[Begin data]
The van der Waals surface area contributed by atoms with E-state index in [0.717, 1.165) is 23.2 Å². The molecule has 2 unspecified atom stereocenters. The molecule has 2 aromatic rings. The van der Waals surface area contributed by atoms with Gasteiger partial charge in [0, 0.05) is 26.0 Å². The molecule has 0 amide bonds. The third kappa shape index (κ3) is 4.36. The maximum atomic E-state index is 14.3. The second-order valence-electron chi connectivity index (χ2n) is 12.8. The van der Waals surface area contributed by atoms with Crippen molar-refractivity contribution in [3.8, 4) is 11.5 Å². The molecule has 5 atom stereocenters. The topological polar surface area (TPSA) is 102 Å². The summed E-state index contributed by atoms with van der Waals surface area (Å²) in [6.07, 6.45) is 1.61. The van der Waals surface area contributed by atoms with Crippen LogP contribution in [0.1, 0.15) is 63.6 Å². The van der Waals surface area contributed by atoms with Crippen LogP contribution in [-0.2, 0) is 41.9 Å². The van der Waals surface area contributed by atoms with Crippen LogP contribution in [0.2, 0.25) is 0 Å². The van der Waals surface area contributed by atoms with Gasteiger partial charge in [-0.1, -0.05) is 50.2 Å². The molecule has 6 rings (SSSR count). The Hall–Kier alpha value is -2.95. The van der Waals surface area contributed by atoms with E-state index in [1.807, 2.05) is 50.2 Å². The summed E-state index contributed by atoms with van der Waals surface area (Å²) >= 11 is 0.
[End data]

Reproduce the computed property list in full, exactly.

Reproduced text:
The van der Waals surface area contributed by atoms with E-state index in [0.717, 1.165) is 23.2 Å². The molecule has 2 unspecified atom stereocenters. The molecule has 2 aromatic rings. The van der Waals surface area contributed by atoms with Gasteiger partial charge in [0, 0.05) is 26.0 Å². The molecule has 0 amide bonds. The third kappa shape index (κ3) is 4.36. The maximum atomic E-state index is 14.3. The second-order valence-electron chi connectivity index (χ2n) is 12.8. The van der Waals surface area contributed by atoms with Crippen molar-refractivity contribution in [3.8, 4) is 11.5 Å². The molecule has 5 atom stereocenters. The topological polar surface area (TPSA) is 102 Å². The summed E-state index contributed by atoms with van der Waals surface area (Å²) in [6.07, 6.45) is 1.61. The van der Waals surface area contributed by atoms with Crippen LogP contribution in [0.1, 0.15) is 63.6 Å². The van der Waals surface area contributed by atoms with Crippen LogP contribution in [-0.2, 0) is 41.9 Å². The van der Waals surface area contributed by atoms with Crippen LogP contribution in [0.2, 0.25) is 0 Å². The van der Waals surface area contributed by atoms with Gasteiger partial charge in [-0.1, -0.05) is 50.2 Å². The molecule has 6 rings (SSSR count). The Hall–Kier alpha value is -2.95. The van der Waals surface area contributed by atoms with E-state index in [1.807, 2.05) is 50.2 Å². The summed E-state index contributed by atoms with van der Waals surface area (Å²) >= 11 is 0.